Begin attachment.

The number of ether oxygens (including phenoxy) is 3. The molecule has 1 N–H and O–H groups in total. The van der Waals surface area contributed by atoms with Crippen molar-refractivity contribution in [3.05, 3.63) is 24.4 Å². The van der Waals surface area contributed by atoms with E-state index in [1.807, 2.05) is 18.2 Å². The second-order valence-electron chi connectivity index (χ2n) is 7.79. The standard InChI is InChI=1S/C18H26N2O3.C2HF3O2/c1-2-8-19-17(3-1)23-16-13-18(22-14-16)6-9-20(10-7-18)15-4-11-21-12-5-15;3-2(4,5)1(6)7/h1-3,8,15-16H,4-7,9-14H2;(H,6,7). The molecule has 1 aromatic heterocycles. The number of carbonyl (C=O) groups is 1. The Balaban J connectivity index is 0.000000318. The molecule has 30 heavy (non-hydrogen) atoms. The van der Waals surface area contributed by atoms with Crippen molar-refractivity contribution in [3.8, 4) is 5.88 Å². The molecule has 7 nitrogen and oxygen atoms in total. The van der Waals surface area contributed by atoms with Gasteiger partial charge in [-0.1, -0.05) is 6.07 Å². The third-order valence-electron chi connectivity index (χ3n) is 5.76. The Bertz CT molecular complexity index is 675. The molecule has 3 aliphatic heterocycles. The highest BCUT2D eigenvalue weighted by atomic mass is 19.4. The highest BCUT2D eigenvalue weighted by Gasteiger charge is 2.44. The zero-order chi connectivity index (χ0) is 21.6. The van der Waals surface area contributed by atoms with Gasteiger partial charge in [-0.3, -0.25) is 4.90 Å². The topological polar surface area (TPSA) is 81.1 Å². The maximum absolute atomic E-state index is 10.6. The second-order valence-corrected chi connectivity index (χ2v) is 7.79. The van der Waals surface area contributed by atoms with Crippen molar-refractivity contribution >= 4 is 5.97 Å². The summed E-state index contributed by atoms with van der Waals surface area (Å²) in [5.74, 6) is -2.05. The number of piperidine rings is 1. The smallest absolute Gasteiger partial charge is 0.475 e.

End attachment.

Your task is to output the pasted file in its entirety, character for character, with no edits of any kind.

The number of ether oxygens (including phenoxy) is 3. The molecule has 1 N–H and O–H groups in total. The van der Waals surface area contributed by atoms with Crippen molar-refractivity contribution in [3.05, 3.63) is 24.4 Å². The van der Waals surface area contributed by atoms with E-state index in [1.807, 2.05) is 18.2 Å². The second-order valence-electron chi connectivity index (χ2n) is 7.79. The standard InChI is InChI=1S/C18H26N2O3.C2HF3O2/c1-2-8-19-17(3-1)23-16-13-18(22-14-16)6-9-20(10-7-18)15-4-11-21-12-5-15;3-2(4,5)1(6)7/h1-3,8,15-16H,4-7,9-14H2;(H,6,7). The molecule has 1 aromatic heterocycles. The number of carbonyl (C=O) groups is 1. The Balaban J connectivity index is 0.000000318. The molecule has 30 heavy (non-hydrogen) atoms. The van der Waals surface area contributed by atoms with Crippen molar-refractivity contribution in [3.8, 4) is 5.88 Å². The molecule has 7 nitrogen and oxygen atoms in total. The van der Waals surface area contributed by atoms with Gasteiger partial charge in [-0.1, -0.05) is 6.07 Å². The third-order valence-electron chi connectivity index (χ3n) is 5.76. The Bertz CT molecular complexity index is 675. The molecule has 3 aliphatic heterocycles. The highest BCUT2D eigenvalue weighted by atomic mass is 19.4. The highest BCUT2D eigenvalue weighted by Gasteiger charge is 2.44. The zero-order chi connectivity index (χ0) is 21.6. The van der Waals surface area contributed by atoms with Gasteiger partial charge in [-0.3, -0.25) is 4.90 Å². The topological polar surface area (TPSA) is 81.1 Å². The maximum absolute atomic E-state index is 10.6. The second-order valence-corrected chi connectivity index (χ2v) is 7.79. The van der Waals surface area contributed by atoms with Crippen molar-refractivity contribution >= 4 is 5.97 Å². The summed E-state index contributed by atoms with van der Waals surface area (Å²) in [5.74, 6) is -2.05. The number of piperidine rings is 1. The smallest absolute Gasteiger partial charge is 0.475 e.